Who We Are


The global, multisectoral Coalition for Access to NCD Medicines & Products was launched in 2017.  This Coalition of government agencies, private-sector entities, nongovernmental organizations, philanthropic foundations, and academic institutions is dedicated to increasing access to medicines and health products for noncommunicable diseases (NCDs) to reduce the impact of diseases such as diabetes, hypertension, and cardiovascular disease. Through technical support, advocacy, and resource mobilization, the Coalition works with ministries of health to address barriers and identify opportunities to strengthen forecasting, supply chain management including procurement, storage and distribution, as well as rational use of needed products. The Coalition has over 20 members and benefits from a technical advisory committee of experts from organizations such as the WHO, Access to Medicines Foundation, Yale University, and the Healthy Caribbean Coalition.  

The multisectoral membership has a comprehensive strategy oriented to achieve global, regional and national impact and together contribute to WHO’s target of 80 percent availability of the affordable basic technologies and essential medicines, including generics, required to treat major NCDs in both public and private facilities. 

How it works

The Coalition builds on existing initiatives and innovations to identify and remove barriers to access to NCD medicines and products. The Coalition is committed to providing an inclusive, neutral convening space that creates new opportunities and complements existing initiatives, where varied perspectives and technical expertise drive innovative solutions. It enables like-minded institutions to come together to achieve objectives shared across sectors, raise the profile of key issues, and leverage the range of skills and expertise of members to improve access to health commodities.

Coalition Objectives:

  • Strengthen supply chain and health systems as needed to increase access to affordable quality-assured NCD medicines and products in low- and middle-income countries (LMICs);
  • Influence policy change at global and national levels to establish an enabling environment for NCD supply security; and
  • Foster cross-sectoral collaboration to improve access to affordable NCD medicines and products

Coalition members with core expertise lead four workstreams to drive implementation of activities at the global and national levels: (1) supply chain strengthening; (2) financing and costing; (3) capacity building; and (4) advocacy. The work builds on program efforts by PATH and other founding members, who have been laying the groundwork for several years, beginning in 2014 with the launch of the ‘No Empty Shelves: Diabetes Supplies, There When Needed’ project; the release of a Global Landscape Report alongside the United Nations General Assembly in 2015 (UNGA 70); a global call to action; and roundtables and presentations alongside UNGA 71, UNGA 72, UNGA 73, and the 69th and 70th World Health Assemblies in 2016 and 2017, respectively.

Why This, Why Now

NCDs are the number one cause of death and disability worldwide, forcing more than 100 million people in low-resource settings into poverty annually. We can reduce premature morbidity and mortality from NCDs by using innovation and existing technologies to increase access to NCD prevention and care. However, the current availability of NCD medicines and products falls short of what is needed to achieve this.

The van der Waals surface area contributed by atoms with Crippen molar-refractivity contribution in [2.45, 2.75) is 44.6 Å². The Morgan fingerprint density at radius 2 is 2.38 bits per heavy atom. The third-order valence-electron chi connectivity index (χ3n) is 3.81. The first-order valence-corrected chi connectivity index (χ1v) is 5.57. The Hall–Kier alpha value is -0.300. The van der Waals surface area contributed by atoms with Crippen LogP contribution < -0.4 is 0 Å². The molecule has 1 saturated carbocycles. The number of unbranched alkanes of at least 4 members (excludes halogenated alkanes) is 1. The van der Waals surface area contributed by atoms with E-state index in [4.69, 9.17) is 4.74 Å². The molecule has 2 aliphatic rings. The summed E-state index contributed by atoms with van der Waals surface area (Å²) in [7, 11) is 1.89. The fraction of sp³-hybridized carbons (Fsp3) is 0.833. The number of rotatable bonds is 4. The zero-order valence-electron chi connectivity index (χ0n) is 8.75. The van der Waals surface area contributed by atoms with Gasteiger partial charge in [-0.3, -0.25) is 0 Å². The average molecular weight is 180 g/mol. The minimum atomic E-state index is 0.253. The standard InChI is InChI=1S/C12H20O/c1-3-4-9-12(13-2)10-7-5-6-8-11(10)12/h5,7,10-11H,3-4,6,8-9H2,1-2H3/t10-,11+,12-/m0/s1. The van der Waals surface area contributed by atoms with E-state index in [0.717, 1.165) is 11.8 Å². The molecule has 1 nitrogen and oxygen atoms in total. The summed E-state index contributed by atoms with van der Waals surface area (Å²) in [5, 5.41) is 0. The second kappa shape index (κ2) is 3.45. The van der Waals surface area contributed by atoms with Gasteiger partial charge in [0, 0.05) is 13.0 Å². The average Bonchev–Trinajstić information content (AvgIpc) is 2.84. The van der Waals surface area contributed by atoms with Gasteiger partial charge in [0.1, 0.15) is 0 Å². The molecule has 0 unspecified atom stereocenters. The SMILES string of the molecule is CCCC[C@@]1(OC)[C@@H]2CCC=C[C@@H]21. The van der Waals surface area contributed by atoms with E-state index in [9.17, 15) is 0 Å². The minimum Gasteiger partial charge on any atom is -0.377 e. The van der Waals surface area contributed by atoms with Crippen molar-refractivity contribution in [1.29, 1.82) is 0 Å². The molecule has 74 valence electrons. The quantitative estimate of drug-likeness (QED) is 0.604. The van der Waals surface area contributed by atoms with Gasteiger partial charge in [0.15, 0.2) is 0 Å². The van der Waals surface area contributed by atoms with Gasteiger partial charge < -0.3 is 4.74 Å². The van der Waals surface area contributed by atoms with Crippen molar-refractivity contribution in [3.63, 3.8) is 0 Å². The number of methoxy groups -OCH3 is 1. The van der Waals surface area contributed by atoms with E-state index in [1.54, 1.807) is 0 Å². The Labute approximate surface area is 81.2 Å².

Approximately 74 percent of NCD-related deaths occur in LMICs¹. The World Economic Forum estimates that by 2030, NCDs will cost LMICs US$14 trillion². Prevention and effective treatment are critical and within reach. We must identify and address barriers to access to NCD medicines and products, strengthen supply chains, control the risk of interruptions or delays, and efficiently get products to those who need them. Moreover, addressing NCDs and providing access to quality-assured, affordable NCD medicines and products are key components of the global drive to attain universal health coverage, which will allow people to access basic health services without incurring financial hardship.

Global health coalitions have successfully strengthened supply security in other disease areas through technical support, advocacy, and resource mobilization. The need for such concentrated and coordinated action for NCDs is clear. The global community recognizes that improved access to NCD medicines and products is critical to reduce the impact of diabetes, hypertension, and other NCDs on individuals, families, and economies as evidenced in the World Health Organization’s Global Action Plan, which calls for 80 percent availability of affordable basic technologies and essential medicines by 2025. Additionally, the Sustainable Development Goals include NCDs, and the third United Nations High-level Meeting on NCDs in 2018 represented an important milestone to keep NCDs on the global agenda

¹World Health Organization. Global Status Report on Noncommunicable Diseases 2010. Geneva; World Health Organization; 2010.

²Bloom DE, Cafiero ET, Jané-Llopis E, et al. The Global Economic Burden of Non-communicable Diseases. Geneva: World Economic Forum; 2011.


The Coalition complements and bolsters the work of other NCD initiatives and is unique in its focus on (1) a multisectoral comprehensive strategy, (2) increasing access to NCD medicines and health products, and (3) providing technical and advocacy  expertise at the national, regional, and global levels. All sectors have an equal voice and equal vote.